Google Ads

Say Goodbye to ‘Average Position’ Metric in Google Ads

Last year Google Ads finally transitioned all advertisers to its new interface. There were many changes. One was that “Average Position” no longer appeared in a column by default.

It was an annoyance, but I diligently added it back in the various views and accounts. Then, in November, Google Ads moved the column in the “Add Columns” interface from “Performance” to “Competitive Metrics.”

Google Ads has buried the average position metric to a non-default status. The metric will go away entirely in September 2019.

Google Ads has buried the average position metric to a non-default status. Click image to enlarge.

The move added a little more friction to the process of adding the column. But more importantly, Google was implicitly demoting the metric. When it buries something that deep — below many metrics, even in the Competitive Metrics section — something is up.

And now Google has made it official.

Goodbye Average Position

The announcement in Google Ads Help is titled “Prepare for average position to sunset.” Google has not publicly addressed it other than in the short announcement — not even a single tweet! Average position was one of the original metrics in AdWords. It’s now going away in September 2019.

For many advertisers, the metric was helpful. It was a connection to the search results page. An average position of 1.5 meant that an ad appeared at or near the top, in the first or second position of the page. It was more tangible than most pay-per-click metrics.

However, with Google’s ever-changing search engine result pages, the metric wasn’t as clear as it may have seemed. For example, just the other day I encountered an SERP with one ad above the organic results and three beneath (on a desktop). My client was in position two. But seeing that in a report would have been misleading since position two was below the organic results and likely wouldn’t garner many clicks.

Prominence on SERPs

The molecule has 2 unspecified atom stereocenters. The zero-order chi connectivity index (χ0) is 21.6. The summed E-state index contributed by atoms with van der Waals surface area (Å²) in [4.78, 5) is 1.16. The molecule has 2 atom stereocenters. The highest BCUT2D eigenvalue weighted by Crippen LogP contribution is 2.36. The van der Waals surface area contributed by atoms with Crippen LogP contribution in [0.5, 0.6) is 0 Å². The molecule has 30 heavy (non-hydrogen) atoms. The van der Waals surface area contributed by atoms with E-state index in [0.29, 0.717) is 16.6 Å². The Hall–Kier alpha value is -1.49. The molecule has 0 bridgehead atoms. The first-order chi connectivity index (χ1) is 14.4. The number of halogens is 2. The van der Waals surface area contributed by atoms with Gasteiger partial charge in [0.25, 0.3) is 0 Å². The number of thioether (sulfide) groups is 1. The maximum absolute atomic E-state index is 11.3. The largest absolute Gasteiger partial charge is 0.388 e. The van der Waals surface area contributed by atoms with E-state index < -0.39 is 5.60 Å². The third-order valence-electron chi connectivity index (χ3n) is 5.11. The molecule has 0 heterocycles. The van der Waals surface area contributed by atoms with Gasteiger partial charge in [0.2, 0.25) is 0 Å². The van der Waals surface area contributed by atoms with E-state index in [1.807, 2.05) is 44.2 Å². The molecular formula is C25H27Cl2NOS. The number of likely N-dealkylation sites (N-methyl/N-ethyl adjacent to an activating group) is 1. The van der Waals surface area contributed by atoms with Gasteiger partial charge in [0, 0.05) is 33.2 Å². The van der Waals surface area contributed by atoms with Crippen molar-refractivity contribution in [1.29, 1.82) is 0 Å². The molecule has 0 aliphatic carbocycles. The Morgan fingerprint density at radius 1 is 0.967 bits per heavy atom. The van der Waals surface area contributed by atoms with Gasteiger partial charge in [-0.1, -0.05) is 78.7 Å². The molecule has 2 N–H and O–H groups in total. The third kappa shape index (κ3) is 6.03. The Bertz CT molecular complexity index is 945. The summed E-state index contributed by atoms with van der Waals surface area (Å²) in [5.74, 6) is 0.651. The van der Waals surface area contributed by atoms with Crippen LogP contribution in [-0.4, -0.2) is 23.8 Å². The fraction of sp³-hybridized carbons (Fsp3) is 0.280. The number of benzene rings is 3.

The announcement from Google mostly addresses the “Impression (Absolute Top) %” and “Impression (Top) %” metrics. Google added those in November to “describe what percent of your ads appear at the top of the page and absolute top of the page.” The metrics are how Google will inform advertisers about the prominence of their ads.

So what are these new metrics? How do they help?

  • “Impression (Absolute Top) %” is the percentage of time your ads are in the very first position, above the organic search results.
  • “Impression (Top) %” is the percentage of the time your ads are anywhere above the organic search results.

Here is a screenshot from Google Ads Help.

"Impression (Absolute Top)" and "Impression (Top)" are Google's new metrics for informing advertisers about the prominence of their ads.

“Impression (Absolute Top)” and “Impression (Top)” are Google’s new metrics for informing advertisers about the prominence of their ads.

My client’s ad in position two would have had no Top and Absolute Top impressions since the ad was not in the number one spot and not above the organic results. In this case, the new metrics would have been more insightful because an average position of 2.0 isn’t worth much if not above the organic results.

Why Change?

I see two main reasons for Google’s change. First, Google wants advertisers to stop thinking of the average position as describing where their ads show on the SERP. In reality, it has been more accurate to think of average position as the rank for that particular auction. As Google displays ads in different ways or alters the layout of SERPs, the average position metric becomes less helpful.

The second reason is that Google wants advertisers to move away from manual bidding. Google feels strongly about its machine learning. There are multiple automated bidding options in Google Ads, including “Enhanced CPC” and “Target ROAS.” All promise that Google’s machine-learning bids will deliver better bottom-line results.

Many hard-core, manual-bidding advertisers rely on average position to balance cost and conversions, for peak efficiency. I use the metric to gauge if a bid increase will unlock more traffic or just drive up click cost, which it often does for brand keywords. And one client, for example, wants to be in the top two results for most of his core terms. Losing the average position metric will require resetting of his expectations.

Any discussion of automated bidding requires the reminder that Google is a publicly traded company seeking to drive shareholder value. It presumably seeks to meet or exceed Wall Street expectations each quarter. Having the black box of bid automation could potentially squeeze a little more revenue.

No Backtrack

You have until September to get used to the new metrics. Google isn’t likely to backtrack. Learn what Top and Absolute Top impression-share metrics mean to your account. Redo automated rules and reconfigure your reports. The faster you adjust, the better.

Robert Brady
Robert Brady
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